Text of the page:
Silent Travelers: Germs, Genes, and the Immigrant Menace

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JHU Press, 1995 - 369 pagine
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Epidemics and immigrants have suffered a lethal association in the public mind, from the Irish in New York wrongly blamed for the cholera epidemic of 1832 and Chinese in San Francisco vilified for causing the bubonic plague in 1900, to Haitians in Miami stigmatized as AIDS carriers in the 1980s. Silent Travelers vividly describes these and many other episodes of medicalized prejudice and analyzes their impact on public health policy and beyond. The book shows clearly how the equation of disease with outsiders and illness with genetic inferiority broadly affected not only immigration policy and health care but even the workplace and schools. The first synthesis of immigration history and the history of medicine, Silent Travelers is also a deeply human story, enriched by the voices of immigrants themselves. Irish, Italian, Jewish, Latino, Chinese, and Cambodian newcomers among others grapple in these pages with the mysteries of modern medicine and American prejudice. Anecdotes about famous and little-known figures in the annals of public health abound, from immigrant physicians such as Maurice Fishberg and Antonio Stella who struggled to mediate between the cherished Old World beliefs and practices of their patients and their own state-of-the-art medical science, to "Typhoid Mary" and the inspiring example of Mother Cabrini. Alan M. Kraut tells of the newcomers founding of hospitals to care for their own the "Halls of Great Peace" (actually little more than hovels where lepers could go to die) set up by Chinese immigrants; the establishment of St. Vincent's Hospital in New York as an institution sensitive to the needs of Catholic patients; and the creation of a tuberculosis sanitarium inDenver by Eastern European Jewish tradespeople who managed to scrape together $1.20 in contributions at their first meeting. Tapping into a rich array of sources - from turn-of-the-century government records to an advice book aimed at Italians financed by the DAR, from the photographs of Jacob Riis to the records of insurance companies and visiting nurse services, as well as poems, songs, stories, and letters of patients - this book evokes an intimate sense of the poignancy of the immigrant odyssey. Amid growing concern over using AIDS to exclude immigrants and ongoing debates about multi-culturalism, this look at how earlier generations struggled with such problems is especially valuable.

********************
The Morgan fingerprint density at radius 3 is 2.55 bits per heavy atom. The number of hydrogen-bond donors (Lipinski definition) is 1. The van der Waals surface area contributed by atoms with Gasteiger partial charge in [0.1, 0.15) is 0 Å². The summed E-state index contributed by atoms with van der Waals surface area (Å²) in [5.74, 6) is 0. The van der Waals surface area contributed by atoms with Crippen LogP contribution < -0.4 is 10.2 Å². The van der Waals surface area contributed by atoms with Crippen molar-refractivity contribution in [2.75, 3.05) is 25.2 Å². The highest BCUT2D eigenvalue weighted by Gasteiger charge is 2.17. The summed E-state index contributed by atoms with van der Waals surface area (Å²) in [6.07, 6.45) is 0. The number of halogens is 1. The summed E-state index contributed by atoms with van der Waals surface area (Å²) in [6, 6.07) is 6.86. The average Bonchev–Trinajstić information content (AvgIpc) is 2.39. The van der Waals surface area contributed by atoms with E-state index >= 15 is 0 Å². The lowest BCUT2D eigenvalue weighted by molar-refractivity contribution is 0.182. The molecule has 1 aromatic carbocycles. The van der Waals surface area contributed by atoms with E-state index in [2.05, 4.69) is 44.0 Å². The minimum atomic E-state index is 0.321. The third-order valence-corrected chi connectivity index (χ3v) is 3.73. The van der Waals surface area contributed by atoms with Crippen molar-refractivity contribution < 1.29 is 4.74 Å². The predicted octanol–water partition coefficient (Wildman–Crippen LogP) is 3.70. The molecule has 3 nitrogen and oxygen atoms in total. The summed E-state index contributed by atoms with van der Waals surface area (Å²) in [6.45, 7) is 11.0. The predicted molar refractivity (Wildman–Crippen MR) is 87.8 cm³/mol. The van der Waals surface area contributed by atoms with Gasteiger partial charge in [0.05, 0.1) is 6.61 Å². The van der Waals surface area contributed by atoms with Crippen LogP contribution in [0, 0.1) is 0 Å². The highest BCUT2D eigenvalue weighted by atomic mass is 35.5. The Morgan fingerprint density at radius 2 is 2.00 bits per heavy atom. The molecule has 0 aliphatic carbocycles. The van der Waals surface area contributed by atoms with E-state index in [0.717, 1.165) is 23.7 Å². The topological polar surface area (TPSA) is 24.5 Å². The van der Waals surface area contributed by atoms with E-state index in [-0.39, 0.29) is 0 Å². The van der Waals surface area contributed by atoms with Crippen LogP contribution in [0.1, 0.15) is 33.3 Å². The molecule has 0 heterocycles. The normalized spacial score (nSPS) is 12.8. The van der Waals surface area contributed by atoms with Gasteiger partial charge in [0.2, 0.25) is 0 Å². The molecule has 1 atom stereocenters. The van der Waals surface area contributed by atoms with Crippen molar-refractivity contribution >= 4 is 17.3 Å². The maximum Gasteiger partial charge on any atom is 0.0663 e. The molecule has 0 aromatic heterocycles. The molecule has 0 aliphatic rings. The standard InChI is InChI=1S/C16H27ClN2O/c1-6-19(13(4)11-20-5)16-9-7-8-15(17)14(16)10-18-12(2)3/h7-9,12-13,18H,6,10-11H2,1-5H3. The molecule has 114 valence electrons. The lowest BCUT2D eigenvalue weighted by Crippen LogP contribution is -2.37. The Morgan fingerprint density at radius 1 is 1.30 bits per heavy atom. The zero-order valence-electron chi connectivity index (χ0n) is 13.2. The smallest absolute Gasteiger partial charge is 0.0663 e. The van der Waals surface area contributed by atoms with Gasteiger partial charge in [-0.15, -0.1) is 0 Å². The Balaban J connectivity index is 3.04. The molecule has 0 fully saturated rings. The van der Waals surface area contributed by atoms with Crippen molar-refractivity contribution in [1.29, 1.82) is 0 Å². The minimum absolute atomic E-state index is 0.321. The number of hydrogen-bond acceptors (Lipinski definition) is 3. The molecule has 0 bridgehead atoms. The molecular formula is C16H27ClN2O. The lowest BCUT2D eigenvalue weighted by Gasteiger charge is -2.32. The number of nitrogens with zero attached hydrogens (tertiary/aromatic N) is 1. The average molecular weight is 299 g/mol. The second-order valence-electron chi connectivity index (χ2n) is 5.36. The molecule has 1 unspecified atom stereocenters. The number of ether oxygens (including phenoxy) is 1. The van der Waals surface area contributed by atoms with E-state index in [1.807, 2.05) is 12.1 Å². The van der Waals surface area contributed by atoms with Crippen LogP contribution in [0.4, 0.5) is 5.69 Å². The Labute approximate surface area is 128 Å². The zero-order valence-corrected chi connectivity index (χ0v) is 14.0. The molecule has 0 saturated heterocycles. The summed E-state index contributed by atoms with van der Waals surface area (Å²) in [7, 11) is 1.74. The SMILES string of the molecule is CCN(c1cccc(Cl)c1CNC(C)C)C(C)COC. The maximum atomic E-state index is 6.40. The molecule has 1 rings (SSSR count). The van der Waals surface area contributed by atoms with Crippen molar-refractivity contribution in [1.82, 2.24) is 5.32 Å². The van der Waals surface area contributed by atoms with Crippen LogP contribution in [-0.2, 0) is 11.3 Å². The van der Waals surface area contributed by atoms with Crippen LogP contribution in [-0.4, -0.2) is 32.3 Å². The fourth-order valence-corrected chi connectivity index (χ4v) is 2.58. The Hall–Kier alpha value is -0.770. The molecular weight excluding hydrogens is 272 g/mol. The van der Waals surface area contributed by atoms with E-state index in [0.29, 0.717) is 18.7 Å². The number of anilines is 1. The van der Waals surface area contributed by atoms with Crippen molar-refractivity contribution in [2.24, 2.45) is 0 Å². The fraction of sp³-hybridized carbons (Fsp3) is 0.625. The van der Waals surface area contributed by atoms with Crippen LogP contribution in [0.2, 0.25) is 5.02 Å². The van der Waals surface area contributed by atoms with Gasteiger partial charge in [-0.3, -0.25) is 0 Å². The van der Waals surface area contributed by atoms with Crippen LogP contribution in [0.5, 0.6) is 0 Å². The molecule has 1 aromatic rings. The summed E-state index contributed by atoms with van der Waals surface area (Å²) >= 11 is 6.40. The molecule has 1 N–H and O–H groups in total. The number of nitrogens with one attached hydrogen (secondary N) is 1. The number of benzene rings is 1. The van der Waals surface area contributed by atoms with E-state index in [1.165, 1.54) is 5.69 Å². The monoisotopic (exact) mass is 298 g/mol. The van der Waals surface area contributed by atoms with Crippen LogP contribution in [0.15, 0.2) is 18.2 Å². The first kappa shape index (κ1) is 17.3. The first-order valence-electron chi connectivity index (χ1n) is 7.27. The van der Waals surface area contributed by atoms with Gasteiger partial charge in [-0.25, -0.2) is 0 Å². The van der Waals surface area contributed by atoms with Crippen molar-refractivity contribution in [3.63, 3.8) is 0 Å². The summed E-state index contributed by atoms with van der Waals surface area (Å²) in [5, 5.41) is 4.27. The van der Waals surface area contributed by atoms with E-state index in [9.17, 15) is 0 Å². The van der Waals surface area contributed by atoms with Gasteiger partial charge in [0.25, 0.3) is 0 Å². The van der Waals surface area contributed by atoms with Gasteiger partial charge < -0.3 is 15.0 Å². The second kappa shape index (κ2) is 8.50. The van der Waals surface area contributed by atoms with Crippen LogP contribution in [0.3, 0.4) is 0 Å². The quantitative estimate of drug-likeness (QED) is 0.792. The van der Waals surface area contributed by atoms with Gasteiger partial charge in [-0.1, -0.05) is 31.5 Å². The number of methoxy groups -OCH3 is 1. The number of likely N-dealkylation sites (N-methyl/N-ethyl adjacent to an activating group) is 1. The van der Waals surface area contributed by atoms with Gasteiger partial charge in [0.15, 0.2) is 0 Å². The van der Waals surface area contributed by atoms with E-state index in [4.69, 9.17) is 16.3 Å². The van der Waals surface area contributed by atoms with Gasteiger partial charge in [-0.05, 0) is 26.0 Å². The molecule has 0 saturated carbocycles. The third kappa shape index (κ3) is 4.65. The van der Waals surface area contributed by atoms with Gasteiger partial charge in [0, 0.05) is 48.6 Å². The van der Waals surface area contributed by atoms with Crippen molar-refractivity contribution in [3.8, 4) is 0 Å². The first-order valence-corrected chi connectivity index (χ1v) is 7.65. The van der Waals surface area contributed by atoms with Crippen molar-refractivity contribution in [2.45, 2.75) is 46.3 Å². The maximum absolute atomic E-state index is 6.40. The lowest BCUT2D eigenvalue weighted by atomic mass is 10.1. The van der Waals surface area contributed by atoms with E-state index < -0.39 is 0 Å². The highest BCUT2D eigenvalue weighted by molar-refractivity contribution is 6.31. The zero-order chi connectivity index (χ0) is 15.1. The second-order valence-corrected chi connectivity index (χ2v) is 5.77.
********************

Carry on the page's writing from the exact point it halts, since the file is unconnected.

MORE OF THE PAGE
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SILENT TRAVELERS: Germs, Genes, and the Immigrant Menace

Recensione dell'utente  - Kirkus

Fascinating, well-researched account of how immigration and public health have influenced each other in the American experience. Kraut (History/American University; Huddled Masses, etc.— not reviewed ... Leggi recensione completa

Silent travelers: germs, genes, and the "immigrant menace"

Recensione dell'utente  - Not Available - Book Verdict

Fear of the "other'' has long been part of life in America. Historian Kraut chronicles that fear as it manifests itself as fear of contamination by new immigrants. He describes how health policy was ... Leggi recensione completa


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Informazioni sull'autore (1995)

Alan M. Kraut is professor of history at the American University. He is the author of Huddled Masses: The Immigrant in American Society, 1880-1920.

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